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T.R.U.S.T. Model for Inclusive Spiritual Care: Critique of Middle-Range Theory

Solomon Kasha Mcharo
Journal of Holistic Nursing: Official Journal of the American Holistic Nurses' Association 2018, 36 (3): 282-290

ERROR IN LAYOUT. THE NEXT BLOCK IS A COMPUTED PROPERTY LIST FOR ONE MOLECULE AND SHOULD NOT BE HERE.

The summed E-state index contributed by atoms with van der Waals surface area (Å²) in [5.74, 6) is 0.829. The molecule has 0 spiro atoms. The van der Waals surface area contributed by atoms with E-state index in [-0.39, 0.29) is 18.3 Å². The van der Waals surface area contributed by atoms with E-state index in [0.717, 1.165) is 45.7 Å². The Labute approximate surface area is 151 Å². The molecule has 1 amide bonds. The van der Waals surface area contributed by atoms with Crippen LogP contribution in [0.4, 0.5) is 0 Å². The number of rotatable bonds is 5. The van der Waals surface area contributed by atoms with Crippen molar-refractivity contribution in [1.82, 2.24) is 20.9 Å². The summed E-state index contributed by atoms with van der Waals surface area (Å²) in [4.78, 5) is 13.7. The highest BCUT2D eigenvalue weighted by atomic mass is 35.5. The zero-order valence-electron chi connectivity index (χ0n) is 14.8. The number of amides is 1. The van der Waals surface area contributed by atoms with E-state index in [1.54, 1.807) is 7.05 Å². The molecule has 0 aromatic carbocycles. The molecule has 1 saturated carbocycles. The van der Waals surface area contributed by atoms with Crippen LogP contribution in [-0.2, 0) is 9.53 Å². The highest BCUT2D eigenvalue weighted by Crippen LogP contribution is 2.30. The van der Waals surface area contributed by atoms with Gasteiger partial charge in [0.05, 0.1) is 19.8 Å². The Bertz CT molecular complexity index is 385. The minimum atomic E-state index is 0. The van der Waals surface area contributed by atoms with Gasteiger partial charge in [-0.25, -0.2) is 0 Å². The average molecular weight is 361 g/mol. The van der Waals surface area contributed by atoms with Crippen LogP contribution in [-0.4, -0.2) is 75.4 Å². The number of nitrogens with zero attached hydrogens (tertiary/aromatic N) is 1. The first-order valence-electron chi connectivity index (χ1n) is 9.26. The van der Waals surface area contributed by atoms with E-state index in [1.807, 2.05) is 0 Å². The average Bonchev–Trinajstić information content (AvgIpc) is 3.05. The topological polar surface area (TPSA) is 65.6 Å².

Spiritual care has been recognized as an integral component to holistic health care promotion. Several middle-range theories in the recent years have been developed in an attempt to promote spiritual care in nursing practice and to guide research in spiritual nursing. However, there is still reluctance from nurses in addressing spiritual care needs for their patients. Fear of intrusion and a lack of technical know-how are among the reasons for this dilemma. The development of the T.R.U.S.T. Model for Inclusive Spiritual Care is to provide caregivers with a relevant, nonintrusive mode of care in their approach to spiritual nursing practice. The T.R.U.S.T. model provides guidelines to help address and accommodate different spiritual worldviews with the aim of promoting optimum healing. The following article is a critique of the T.R.U.S.T. Model for Inclusive Spiritual Care using Fawcett's criteria for evaluation.


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